- contribute to the draft health and wellbeing outcomes indicators proposed under the Public Bodies (Joint Working) (Scotland) Bill 2014.
2.10 The survey was redeveloped during summer 2013 with an aim of widening it to cover local care and support services as well as the experience of unpaid carers. Improvements were also made to a number of existing primary care questions and a number of new questions were introduced around medical tests and errors.
2.11 Consultation workshops were held with members of the public to test out any potential changes and find out what was important to them. We also consulted key stakeholders from NHSScotland, the Scottish Government and the Health and Integration Outcomes working group, which comprises representatives from carers organisations and third sector, the Community Care Benchmarking group, Convention of Scottish Local Authorities (COSLA).
2.12 The survey was then cognitively tested with members of the public to ensure that the new questions worked well in terms of understanding the purpose of the questions and the response scales.
Survey fieldwork and response
2.13 The sample was designed to provide results for individual GP practices as well as providing information for use by NHSScotland, NHS Boards and CHPs/ Local Authorities.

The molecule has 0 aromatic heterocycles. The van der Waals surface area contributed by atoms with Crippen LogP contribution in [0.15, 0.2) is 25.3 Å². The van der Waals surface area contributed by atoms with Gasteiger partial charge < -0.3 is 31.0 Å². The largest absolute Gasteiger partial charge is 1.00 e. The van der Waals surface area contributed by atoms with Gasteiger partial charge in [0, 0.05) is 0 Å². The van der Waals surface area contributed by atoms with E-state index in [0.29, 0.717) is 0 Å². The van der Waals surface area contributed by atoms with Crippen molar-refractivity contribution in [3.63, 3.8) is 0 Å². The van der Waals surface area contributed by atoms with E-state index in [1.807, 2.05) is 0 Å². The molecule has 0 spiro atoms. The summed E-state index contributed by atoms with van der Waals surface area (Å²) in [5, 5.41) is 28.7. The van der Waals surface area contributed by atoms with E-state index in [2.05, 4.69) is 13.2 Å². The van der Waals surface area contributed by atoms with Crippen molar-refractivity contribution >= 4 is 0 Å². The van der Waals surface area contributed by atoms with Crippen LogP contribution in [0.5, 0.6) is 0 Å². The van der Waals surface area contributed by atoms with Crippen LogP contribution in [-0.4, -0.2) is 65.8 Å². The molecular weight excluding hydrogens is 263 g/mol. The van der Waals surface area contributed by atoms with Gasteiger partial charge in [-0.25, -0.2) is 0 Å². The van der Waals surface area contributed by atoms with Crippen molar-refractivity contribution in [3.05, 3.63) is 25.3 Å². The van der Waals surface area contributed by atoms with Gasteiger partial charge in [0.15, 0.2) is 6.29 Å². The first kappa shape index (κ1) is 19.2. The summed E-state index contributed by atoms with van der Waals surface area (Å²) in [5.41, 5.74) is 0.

2.14 People who were sent the survey were randomly sampled from the lists of patients registered with each GP practice in Scotland. This was done confidentially by the Information Services Division (ISD) of the NHS National Services Scotland. The survey was administered by Picker Europe a charity which provides support for patient experience surveys, with assistance from ISD and Scottish Government Health Analytical Services. Fieldwork for the survey began on 25 November 2013 and ended on 17 February 2014.
2.15 A total of 584,070 questionnaires were sent out and 112,970 were returned giving a response rate of 19.3%. This response may appear low compared to that achieved for the first survey in 2009/10 (38 per cent). This is because the first survey sent two reminders, but since then we have designed the sample to achieve the required number of responses for each practice without reminders to all non- respondents.
2.16 It proved to be cost effective to send more surveys initially than to send fewer surveys and reminders. During the fieldwork period a small number of reminders were issued to non-respondents from 29 GP practices where the number of responses were felt to be low.
Data analysis and reporting
2.17 The survey data collected and coded by Picker were securely transferred to ISD. The main analysis for this report was carried out by ISD.
2.18 Throughout this report, weighted average percentages have been presented. This accounts for the different sizes of GP practices. Weighting the results in this way provides results more representative of the population at Scotland and NHS Board level.
2.19 All changes from previous national results that are discussed in the report are statistically significant at the 5% level. Due to the large sample size even small changes of one per cent in the national results are statistically significant. For tables showing changes in results for NHS Boards, statistically significant differences are highlighted in bold
2.20 More information on the survey design, response rates and methodology can be found in the technical report available at:
Email: Andrew Paterson